What’s in the Senate’s new gun law?

The Senate voted Tuesday to advance the bipartisan gun bill, hoping to pass it before the July 4 recess.

All 50 members of the Democratic caucus joined 14 Republicans to push the legislation forward. The bill comes after some mass shootings, most notably in Buffalo, New York., and Uvalde, Texas

The Bipartisan Safer Communities Act fails to meet more comprehensive proposals passed by House Democrats and is already meeting opposition from top House Republicans† Should it become law, however, the bill would be the most sweeping gun safety legislation passed by Congress in decades.

sen.  John Cornyn, walking down a hallway near the Capitol, answers questions as reporters surround him.

sen. John Cornyn, R-Texas, is being questioned by reporters at the US Capitol on June 21. (Mary F. Calvert/Reuters)

The bill’s chief negotiators – Sens. Chris Murphy, D-Conn., John Cornyn, R-Texas, Kyrsten Sinema, D-Ariz., and Thom Tillis, RN.C. — released a joint statement celebrating the agreement.

“Today, we finalized a bipartisan, common sense legislation to protect American children, keep our schools safe and reduce the threat of violence in our country,” they said. “Our legislation will save lives and will not infringe on U.S. Second Amendment rights. We look forward to gaining broad, bipartisan support and enacting our common sense legislation into law.”

Here are some of the key provisions in the bill of 80 pages

Funding for crisis centers and so-called red flag laws

A long line of people, standing and sitting on folding chairs and on the floor, wait to enter a store that reads: GUNS, Knives, Collectibles, and We Buy.  Weapons, Single Gun or Whole Collection.

People wait in line to enter a gun store in Culver City, California in 2020. (Ringo HW Chiu/AP)

Under the legislation, $750 million would be allocated over the next five years to help states implement red flag laws, which allow authorities to temporarily seize weapons from individuals deemed a threat to themselves or others. (Similar laws already exist in 19 states and the District of Columbia.) Legislation permits execution of these programs through mental health, drug, and veterans courts.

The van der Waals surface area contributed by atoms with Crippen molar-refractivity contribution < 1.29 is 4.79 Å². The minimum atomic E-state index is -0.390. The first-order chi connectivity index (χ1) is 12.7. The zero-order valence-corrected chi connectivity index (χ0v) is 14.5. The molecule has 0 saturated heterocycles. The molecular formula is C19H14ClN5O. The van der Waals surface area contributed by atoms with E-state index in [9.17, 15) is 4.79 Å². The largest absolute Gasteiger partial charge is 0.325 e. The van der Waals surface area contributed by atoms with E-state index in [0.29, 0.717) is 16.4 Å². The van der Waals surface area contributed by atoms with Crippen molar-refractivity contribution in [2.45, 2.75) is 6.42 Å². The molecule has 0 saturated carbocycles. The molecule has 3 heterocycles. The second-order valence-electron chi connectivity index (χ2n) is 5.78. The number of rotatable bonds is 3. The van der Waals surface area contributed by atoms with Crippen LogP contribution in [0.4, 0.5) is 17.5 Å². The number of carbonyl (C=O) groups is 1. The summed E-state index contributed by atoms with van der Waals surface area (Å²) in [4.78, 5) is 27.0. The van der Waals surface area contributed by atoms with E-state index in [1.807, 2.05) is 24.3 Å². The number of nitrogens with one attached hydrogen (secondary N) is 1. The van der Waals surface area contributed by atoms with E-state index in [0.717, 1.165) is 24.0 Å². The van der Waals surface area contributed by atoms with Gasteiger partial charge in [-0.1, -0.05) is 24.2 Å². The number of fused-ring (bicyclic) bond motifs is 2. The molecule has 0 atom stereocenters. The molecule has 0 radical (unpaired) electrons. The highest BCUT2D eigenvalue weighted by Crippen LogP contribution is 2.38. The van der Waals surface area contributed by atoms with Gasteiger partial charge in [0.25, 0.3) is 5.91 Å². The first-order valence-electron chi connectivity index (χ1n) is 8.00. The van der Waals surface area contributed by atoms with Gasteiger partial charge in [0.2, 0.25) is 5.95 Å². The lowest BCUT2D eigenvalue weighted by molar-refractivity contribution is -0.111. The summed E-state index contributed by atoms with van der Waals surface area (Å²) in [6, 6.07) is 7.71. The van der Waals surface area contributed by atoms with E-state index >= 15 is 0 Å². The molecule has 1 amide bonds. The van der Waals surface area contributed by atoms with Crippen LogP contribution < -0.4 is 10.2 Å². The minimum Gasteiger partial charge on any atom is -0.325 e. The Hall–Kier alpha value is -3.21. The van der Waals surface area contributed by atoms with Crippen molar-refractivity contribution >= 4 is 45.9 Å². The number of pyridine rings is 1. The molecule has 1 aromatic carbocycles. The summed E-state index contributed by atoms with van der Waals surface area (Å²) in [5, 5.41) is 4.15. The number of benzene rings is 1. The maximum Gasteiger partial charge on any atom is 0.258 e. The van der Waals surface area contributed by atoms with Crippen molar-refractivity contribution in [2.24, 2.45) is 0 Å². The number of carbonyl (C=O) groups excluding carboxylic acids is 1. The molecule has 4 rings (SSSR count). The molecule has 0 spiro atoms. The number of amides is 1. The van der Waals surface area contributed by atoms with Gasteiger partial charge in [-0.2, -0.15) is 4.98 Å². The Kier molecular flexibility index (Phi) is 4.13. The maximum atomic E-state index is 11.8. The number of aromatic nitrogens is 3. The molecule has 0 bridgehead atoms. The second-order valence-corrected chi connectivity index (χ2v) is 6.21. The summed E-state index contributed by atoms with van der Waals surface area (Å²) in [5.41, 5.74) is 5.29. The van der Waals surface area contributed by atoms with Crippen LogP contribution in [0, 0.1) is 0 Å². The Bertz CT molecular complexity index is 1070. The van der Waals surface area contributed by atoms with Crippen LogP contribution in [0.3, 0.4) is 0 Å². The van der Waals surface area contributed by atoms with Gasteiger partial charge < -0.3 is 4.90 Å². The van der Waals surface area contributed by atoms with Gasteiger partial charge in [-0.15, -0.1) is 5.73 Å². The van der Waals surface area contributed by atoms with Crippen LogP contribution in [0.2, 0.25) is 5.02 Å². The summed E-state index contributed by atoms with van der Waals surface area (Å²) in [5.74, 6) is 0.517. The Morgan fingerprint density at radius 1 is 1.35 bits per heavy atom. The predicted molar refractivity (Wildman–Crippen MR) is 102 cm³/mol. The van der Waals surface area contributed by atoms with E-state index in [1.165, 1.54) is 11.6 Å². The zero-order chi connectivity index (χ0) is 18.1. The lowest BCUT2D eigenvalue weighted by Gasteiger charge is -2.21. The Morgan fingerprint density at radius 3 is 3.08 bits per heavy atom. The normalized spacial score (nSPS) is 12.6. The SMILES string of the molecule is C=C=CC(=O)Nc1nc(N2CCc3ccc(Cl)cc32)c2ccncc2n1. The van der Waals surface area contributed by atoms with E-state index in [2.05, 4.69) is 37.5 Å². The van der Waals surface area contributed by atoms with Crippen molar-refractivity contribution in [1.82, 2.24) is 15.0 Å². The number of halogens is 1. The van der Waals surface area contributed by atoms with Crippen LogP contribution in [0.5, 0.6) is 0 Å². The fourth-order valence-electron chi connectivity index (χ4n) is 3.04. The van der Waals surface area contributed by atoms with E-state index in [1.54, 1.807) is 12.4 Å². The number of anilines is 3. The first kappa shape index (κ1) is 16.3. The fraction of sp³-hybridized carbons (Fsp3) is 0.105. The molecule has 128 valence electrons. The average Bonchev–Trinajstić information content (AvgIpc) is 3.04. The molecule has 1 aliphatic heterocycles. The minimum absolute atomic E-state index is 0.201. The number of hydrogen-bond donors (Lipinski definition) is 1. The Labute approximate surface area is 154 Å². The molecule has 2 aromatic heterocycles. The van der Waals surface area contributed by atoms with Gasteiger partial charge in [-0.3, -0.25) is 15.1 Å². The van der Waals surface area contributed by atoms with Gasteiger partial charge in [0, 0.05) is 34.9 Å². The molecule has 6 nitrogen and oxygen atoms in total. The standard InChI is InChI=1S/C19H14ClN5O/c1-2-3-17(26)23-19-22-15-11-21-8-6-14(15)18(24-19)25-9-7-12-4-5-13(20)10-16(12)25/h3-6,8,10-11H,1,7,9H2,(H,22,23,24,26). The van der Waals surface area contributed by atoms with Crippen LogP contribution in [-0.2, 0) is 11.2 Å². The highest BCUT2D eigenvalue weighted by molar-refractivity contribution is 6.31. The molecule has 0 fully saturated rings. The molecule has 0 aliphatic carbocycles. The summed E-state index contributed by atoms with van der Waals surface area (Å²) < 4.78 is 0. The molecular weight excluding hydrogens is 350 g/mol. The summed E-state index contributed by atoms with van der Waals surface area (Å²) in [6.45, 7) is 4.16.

Republicans involved in the negotiations urged to ensure that no one is flagged without “the right to a personal hearing, an unbiased judge, the right to hear evidence to the contrary, the right to present evidence, and the right to testify unfavorably.” confront”, as well as the right to have counsel appear in court.

“Under this bill, any state will be able to use significant new federal dollars to expand their programs to try to stop dangerous people, people who are contemplating mass murder or suicide, from accessing the weapons with which they can commit that crime,” he said. Murphy in a speech on the floor.

Closing the ‘boyfriend loophole’

A potential buyer holds a Glock in his right hand.

A customer at a store in Orem, Utah, holds a Glock pistol in 2021. (George Frey/Bloomberg via Getty Images)

While spouses, co-parents or cohabiting partners convicted of domestic violence have already been banned from buying firearms, abusers in relationships between people who are not married and who live separately can still buy guns, creating the so-called “boyfriend loophole”. the law’ arises. †According to Everytowna gun safety advocacy group, about 70 women are shot by an intimate partner every month.)

Under the new law, anyone convicted of domestic violence against a former or current dating partner may purchase a gun.